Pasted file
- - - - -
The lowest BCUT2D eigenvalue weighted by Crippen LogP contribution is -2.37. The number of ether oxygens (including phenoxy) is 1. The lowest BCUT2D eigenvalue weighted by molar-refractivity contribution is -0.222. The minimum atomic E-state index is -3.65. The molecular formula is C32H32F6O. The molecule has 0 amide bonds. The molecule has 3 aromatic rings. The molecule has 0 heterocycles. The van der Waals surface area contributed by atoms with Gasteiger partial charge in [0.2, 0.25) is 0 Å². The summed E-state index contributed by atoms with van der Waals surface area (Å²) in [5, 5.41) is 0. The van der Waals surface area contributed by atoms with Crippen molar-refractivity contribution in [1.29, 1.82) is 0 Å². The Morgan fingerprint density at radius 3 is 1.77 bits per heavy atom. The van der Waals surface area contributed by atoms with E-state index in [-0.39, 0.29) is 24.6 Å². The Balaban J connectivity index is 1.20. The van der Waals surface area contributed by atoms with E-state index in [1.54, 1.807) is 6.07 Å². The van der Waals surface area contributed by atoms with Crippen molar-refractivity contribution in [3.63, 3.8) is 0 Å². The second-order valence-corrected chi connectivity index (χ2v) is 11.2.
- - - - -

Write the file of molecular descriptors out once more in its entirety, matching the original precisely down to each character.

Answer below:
The lowest BCUT2D eigenvalue weighted by Crippen LogP contribution is -2.37. The number of ether oxygens (including phenoxy) is 1. The lowest BCUT2D eigenvalue weighted by molar-refractivity contribution is -0.222. The minimum atomic E-state index is -3.65. The molecular formula is C32H32F6O. The molecule has 0 amide bonds. The molecule has 3 aromatic rings. The molecule has 0 heterocycles. The van der Waals surface area contributed by atoms with Gasteiger partial charge in [0.2, 0.25) is 0 Å². The summed E-state index contributed by atoms with van der Waals surface area (Å²) in [5, 5.41) is 0. The van der Waals surface area contributed by atoms with Crippen molar-refractivity contribution in [1.29, 1.82) is 0 Å². The Morgan fingerprint density at radius 3 is 1.77 bits per heavy atom. The van der Waals surface area contributed by atoms with E-state index in [-0.39, 0.29) is 24.6 Å². The Balaban J connectivity index is 1.20. The van der Waals surface area contributed by atoms with E-state index in [1.54, 1.807) is 6.07 Å². The van der Waals surface area contributed by atoms with Crippen molar-refractivity contribution in [3.63, 3.8) is 0 Å². The second-order valence-corrected chi connectivity index (χ2v) is 11.2.